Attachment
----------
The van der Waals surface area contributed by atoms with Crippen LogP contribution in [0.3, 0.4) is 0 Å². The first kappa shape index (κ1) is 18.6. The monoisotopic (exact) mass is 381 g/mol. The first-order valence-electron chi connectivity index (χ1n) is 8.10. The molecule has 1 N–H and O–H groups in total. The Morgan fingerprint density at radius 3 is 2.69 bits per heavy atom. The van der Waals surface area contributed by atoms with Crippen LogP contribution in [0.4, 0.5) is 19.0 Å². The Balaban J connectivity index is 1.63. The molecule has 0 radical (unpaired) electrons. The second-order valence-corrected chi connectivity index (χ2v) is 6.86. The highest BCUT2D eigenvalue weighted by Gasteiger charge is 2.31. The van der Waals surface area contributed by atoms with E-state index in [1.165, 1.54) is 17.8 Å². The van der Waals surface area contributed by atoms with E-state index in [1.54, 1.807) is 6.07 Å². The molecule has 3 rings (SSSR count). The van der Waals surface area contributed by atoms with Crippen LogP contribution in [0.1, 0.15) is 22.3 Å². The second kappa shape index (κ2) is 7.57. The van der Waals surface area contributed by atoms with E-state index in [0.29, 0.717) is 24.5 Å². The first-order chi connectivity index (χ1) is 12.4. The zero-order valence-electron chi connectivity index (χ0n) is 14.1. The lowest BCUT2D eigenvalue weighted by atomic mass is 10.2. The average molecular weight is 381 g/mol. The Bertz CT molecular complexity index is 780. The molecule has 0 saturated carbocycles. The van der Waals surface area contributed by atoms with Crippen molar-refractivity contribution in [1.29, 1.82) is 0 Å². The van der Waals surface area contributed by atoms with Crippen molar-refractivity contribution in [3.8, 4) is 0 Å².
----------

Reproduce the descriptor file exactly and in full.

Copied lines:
The van der Waals surface area contributed by atoms with Crippen LogP contribution in [0.3, 0.4) is 0 Å². The first kappa shape index (κ1) is 18.6. The monoisotopic (exact) mass is 381 g/mol. The first-order valence-electron chi connectivity index (χ1n) is 8.10. The molecule has 1 N–H and O–H groups in total. The Morgan fingerprint density at radius 3 is 2.69 bits per heavy atom. The van der Waals surface area contributed by atoms with Crippen LogP contribution in [0.4, 0.5) is 19.0 Å². The Balaban J connectivity index is 1.63. The molecule has 0 radical (unpaired) electrons. The second-order valence-corrected chi connectivity index (χ2v) is 6.86. The highest BCUT2D eigenvalue weighted by Gasteiger charge is 2.31. The van der Waals surface area contributed by atoms with E-state index in [1.165, 1.54) is 17.8 Å². The van der Waals surface area contributed by atoms with E-state index in [1.54, 1.807) is 6.07 Å². The molecule has 3 rings (SSSR count). The van der Waals surface area contributed by atoms with Crippen LogP contribution in [0.1, 0.15) is 22.3 Å². The second kappa shape index (κ2) is 7.57. The van der Waals surface area contributed by atoms with E-state index in [0.29, 0.717) is 24.5 Å². The first-order chi connectivity index (χ1) is 12.4. The zero-order valence-electron chi connectivity index (χ0n) is 14.1. The lowest BCUT2D eigenvalue weighted by atomic mass is 10.2. The average molecular weight is 381 g/mol. The Bertz CT molecular complexity index is 780. The molecule has 0 saturated carbocycles. The van der Waals surface area contributed by atoms with Crippen molar-refractivity contribution in [1.29, 1.82) is 0 Å². The van der Waals surface area contributed by atoms with Crippen molar-refractivity contribution in [3.8, 4) is 0 Å².